I cannot recall any engine in general and continued service which produces or has produced as much b.h.p. per litre as the Merlin. I cannot recall any American car advertisement which claims a CORRECTED b.h.p. figure. I do, however, remember very vividly that during the war many American engines by famous makers would not reproduce b.h.p. figures claimed by their makers when tested on this side of the Atlantic.
l am, Yours, etc,
One of the things I like about Motor Sport is that it gives full scope to the lunatic fringe of almost any argument, and whereas I have no doubt that Mr. Hendry’s diatribe on Rolls-Royce will be adequately answered as far as the Car Division is concerned, I cannot, as an ex-member of the flight test section of the Aero Division, let his badly constructed and erroneous arguments with regard to the Merlin pass without some comment.
First, “this engine was a washout in aerobatics until fitted with an American carburetter.” Since the Battle of Britain was won entirely by aircraft powered with Derby-built Merlins fitted with S.U. carburetters, it would seem that despite this handicap our pilots managed to fly them quite successfully. For your information, Mr. Hendry, the American carburetter, by which I take it you mean that complicated abortion of a Stromberg, was not fitted until the Packard Merlin was belatedly brought into production after Henry Ford had jibbed at the prospect of making Merlins at all. As one who has serviced both American and British engines of the aircooled and liquid types everywhere from the Equator to the Arctic Circle, I can assure Mr. Hendry that given the choice of an S.U. carburetter with two simple needle adjustments and a six-bolted attachment, or a diaphragm-ridden Stromberg which needed a test rig the size of the Palladium organ to set it up, I would prefer the S.U. every time.
As regards “negative-G” properties, Mr. Hendry is doubtless blissfully ignorant of the two types of “negative-G” carburetter fitted before the logical development of the “R.A.E.” type of fuel injection pump, which always seemed to me the acme of simplicity and functional design, being simply an injection pump driven at a proportion of engine speed and with its stroke modified by boost pressure, and, if necessary, air temperature. I need hardly point out to informed readers that “negative-G” is encountered only in a proportion of aerial manoeuvres.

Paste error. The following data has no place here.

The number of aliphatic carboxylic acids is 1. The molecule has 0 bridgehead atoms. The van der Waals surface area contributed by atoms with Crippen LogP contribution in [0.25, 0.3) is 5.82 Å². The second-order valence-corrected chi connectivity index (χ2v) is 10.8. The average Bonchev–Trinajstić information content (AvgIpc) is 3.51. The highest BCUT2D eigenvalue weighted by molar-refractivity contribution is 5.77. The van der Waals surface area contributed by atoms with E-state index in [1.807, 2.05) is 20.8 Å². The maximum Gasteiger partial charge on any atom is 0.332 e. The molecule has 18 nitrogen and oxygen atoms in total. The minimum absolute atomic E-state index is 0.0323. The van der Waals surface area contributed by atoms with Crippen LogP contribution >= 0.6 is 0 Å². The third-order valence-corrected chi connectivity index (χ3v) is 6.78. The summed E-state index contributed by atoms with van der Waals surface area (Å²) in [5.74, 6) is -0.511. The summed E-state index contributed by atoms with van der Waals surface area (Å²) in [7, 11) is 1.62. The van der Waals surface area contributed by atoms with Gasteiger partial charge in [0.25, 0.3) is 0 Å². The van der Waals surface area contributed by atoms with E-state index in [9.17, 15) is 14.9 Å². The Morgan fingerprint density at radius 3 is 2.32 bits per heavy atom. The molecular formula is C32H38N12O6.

Referring to Mr. Hendry’s second point, it is quite possible that Rolls-Royce uses a rust-proofing process patented in America, as, indeed, they use ideas from anywhere, provided they are good. I shall, however, treat this point with the contempt it deserves considering that it is common knowledge that the Americans have been pressing for a Congressional enquiry into the superiority of Rolls-Royce jet engines over the American class. This has particular relevance in view of the recent announcement of the by-pass engine. This sort of hog-wash, by the way, is not new — we had it all before in 1940-42, when everybody said that Herr Heinkel and Willy Messerschmidt were the kittens’ cuffs. They probably were in comparison with the best that the Americans could produce at, that time, i.e., the Tomahawk and the Airacobra, both of which were claimed as being “over 400 m.p.h” and in fact they had a struggle to do better than 300 t.a.s. at rated altitude.
Lest anybody should think that I am extending my defence to the tin-ware produced by the bulk of the British car industry, let me disclaim any partiality for the products of the so-called mass-production section of the industry. It could certainly do with a lot of well-informed criticism, but the Hendrys of this world will only increase the complacency of the tin-ware barons by the obvious lack of information which they show.
I am, Yours, etc.
Derek H. Broome
Mr. M. D. Hendry, of Christchurch, New Zealand. is, of course, entitled to express any personal opinion that he may chose. He is not, I think, so entitled to make statements which are simply untruths:
I was, early in 1940, a very humble member of the R.A.F., serving with No. 10 Group, Fighter Command. At that time, before America even thought in terms of war-effort, the R-R Merlin, which powered the Spitfires and Hurricanes, victorious in the Battle of Britain, was certainly not fitted with any American carburetter, nor was it treated to any American process of rust-inhibition. I cannot remember ever hearing any operational pilot complain of the Spitfire or Hurricane, insofar as combat aerobatic ability was concerned. Nor do I imagine that many operational pilots of the Luftwaffe would decry the above aircraft on the score of lack of manoeuvrability. I cannot remember ever seeing any Merlin engine either internally or externally afflicted with corrosion, and I saw a good many. And the less said about American ventures in the field of in-line, liquid-cooled engines, the better, save to add that I imagine that very few Allison engines ever completed 800 hours.